Dog poop: it may not be the most pleasant topic, but healthy dog poop is often an indication of a healthy pup. Keeping an eye on the characteristics of your dog's poop can be a good way to track any health problems they might be experiencing. Let's take a look at what what differences exist between healthy and abnormal dog poop that could be a sign of underlying health problems.

What Does the Perfect Poop Look Like?

Dog poop has four main "C" characteristics: color, content, consistency, and coating. Color is related to what your pet eats; ranging in shades from golden brown to darker mahogany, depending on the ingredients in your pet’s food. For the content part of the poop, you may want to let your veterinarian do the "dirty" work. Most people won't see much of anything inside the poop without a microscope. Healthy dog poop should also be a little firm in consistency, like play dough. Ideally, it should be in log shapes with little cleaves in it that if you were to roll it, it would break into smaller pieces. Finally, healthy poop does not have a coating on it at all. So, if your pooch has a chocolate-brown, somewhat firm, coating-free poop with nothing noticeably sticking out of it, you are all clear. However, read on for signs that could indicate a health issue.

When to be Alarmed by Your Pet's Poop

Again, the four Cs of pet poop can help you determine when your dog may be sick. Although it may not be pleasant, observing your dog's stool while it is fresh is the easiest time to catch irregularities.

Content Concerns

  • Worms: These could be long and skinny or look like little pieces of rice. Again, you should only be concerned if these appear in the fresh sample. If stool sits outside for a while, worms may find their way to it.
  • Fur: Big clumps of fur in the stool could be a sign of over grooming, allergies, or skin disease. Keep an eye on how often you are seeing fur in the stool and discuss it with your veterinarian.
  • Foreign materials: Grass, plastic, rocks, cloth and foreign objects can sometimes be found in your dog's stool, after all dogs can sometimes ingest some odd things. Although what goes in often comes out, if you notice strange items in your dog's stool, you may want to call your veterinarian to confirm whether they want to do a thorough check or X-ray. In some cases, dogs have gotten foreign objects stuck in their digestive tract and they need to have them surgically removed. This is why it is best to call your veterinarian immediately if you notice bits of cloth or plastic in your dog's poop.

Collecting the Stool Sample

It's very likely that you have found many different ways to clean up poop around your yard or while out for a walk. From pooper scoopers to special biodegradable bags, when it comes to cleaning up dog feces, there is no shortage of equipment. So, when you're collecting a healthy dog poop or even an unhealthy stool sample to take to the veterinarian, be sure to use a clean bag, pick the sample up gently, and place it into a clean, shallow plastic container with a lid. Refrigerate the sample until you are able to get it to the veterinarian. If the poop is too watery to pick up, be sure to take a few clear photos with your smartphone to show the consistency. You can also try to get some of the wet poop into a container using a clean craft stick or plastic spoon. Never take a stool sample that has been sitting in the heat or in the grass for long periods of time. These samples could have dirt or parasites that were not part of the stool. One last thing to note: cleaning up dog poop quickly is also beneficial to your dog. Too much feces lying around in the backyard could lead your dog to start eating their own poop. There are also issues with public health where dog feces can seep into the water table and contaminate water sources. It should also be mentioned that you should wash your hands after picking up any poop, even if you wear gloves or use the bag over your hand, just to be safe.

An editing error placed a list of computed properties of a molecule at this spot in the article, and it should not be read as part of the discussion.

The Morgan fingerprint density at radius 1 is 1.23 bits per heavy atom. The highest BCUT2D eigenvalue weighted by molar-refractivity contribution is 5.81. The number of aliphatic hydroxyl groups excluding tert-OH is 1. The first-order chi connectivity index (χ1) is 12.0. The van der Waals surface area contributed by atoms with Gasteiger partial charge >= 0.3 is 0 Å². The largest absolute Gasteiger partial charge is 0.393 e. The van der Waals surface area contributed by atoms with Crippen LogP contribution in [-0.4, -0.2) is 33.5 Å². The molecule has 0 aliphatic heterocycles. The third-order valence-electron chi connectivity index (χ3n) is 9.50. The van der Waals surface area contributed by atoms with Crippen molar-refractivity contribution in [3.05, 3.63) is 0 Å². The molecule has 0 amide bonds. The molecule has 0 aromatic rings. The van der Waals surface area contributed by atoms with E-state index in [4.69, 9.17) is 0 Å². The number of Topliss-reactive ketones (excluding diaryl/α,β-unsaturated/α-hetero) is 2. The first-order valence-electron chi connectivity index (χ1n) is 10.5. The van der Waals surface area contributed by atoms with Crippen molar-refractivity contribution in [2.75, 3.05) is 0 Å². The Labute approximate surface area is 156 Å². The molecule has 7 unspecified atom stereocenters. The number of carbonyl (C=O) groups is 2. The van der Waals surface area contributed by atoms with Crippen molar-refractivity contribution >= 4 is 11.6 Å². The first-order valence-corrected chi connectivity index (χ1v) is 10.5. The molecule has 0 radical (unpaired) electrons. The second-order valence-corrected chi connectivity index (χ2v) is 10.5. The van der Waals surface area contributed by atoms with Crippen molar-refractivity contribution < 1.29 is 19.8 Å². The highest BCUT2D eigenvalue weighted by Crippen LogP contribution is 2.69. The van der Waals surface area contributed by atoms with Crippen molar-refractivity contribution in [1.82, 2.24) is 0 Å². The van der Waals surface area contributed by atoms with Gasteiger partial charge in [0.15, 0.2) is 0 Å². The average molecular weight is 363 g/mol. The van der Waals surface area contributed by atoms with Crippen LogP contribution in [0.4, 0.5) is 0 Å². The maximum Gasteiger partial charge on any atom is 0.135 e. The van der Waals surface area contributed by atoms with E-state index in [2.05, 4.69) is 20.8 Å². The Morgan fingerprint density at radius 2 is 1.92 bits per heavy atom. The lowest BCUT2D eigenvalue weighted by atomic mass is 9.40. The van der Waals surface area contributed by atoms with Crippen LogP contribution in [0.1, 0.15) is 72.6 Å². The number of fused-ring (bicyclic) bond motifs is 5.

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Made for dogs, led by science

We believe that science is the best path to giving your pet the best care possible. 

Made for dogs, led by science

We believe that science is the best path to giving your pet the best care possible. 

Final Poop Pointers

Remember, your dog's stool tells you a lot about their health. Follow these tips to better understand your dog and their health:

  • When your dog poops, look for the four Cs: color, content, consistency, and coating.
  • Always take fresh stool samples to every veterinarian appointment.
  • Clean up dog poop immediately whether on walks or in the backyard.
  • Notify your veterinarian immediately if your dog's stools change drastically or if your dog starts eating their own poop, having frequent accidents in the house, or they've gone more than 24 hours without pooping.

Dog poop isn't a subject matter that we all enjoy talking about, but it can be a good indicator of your dog's overall health. Catching signs early can help you keep them healthy.

Chrissie Klinger Chrissie Klinger

Chrissie Klinger is an educator, writer and mother of two children, three dogs and three cats. Her dog Jake loves sitting on her lap every chance he gets! She enjoys living an active and eco-friendly lifestyle in rural Pennsylvania.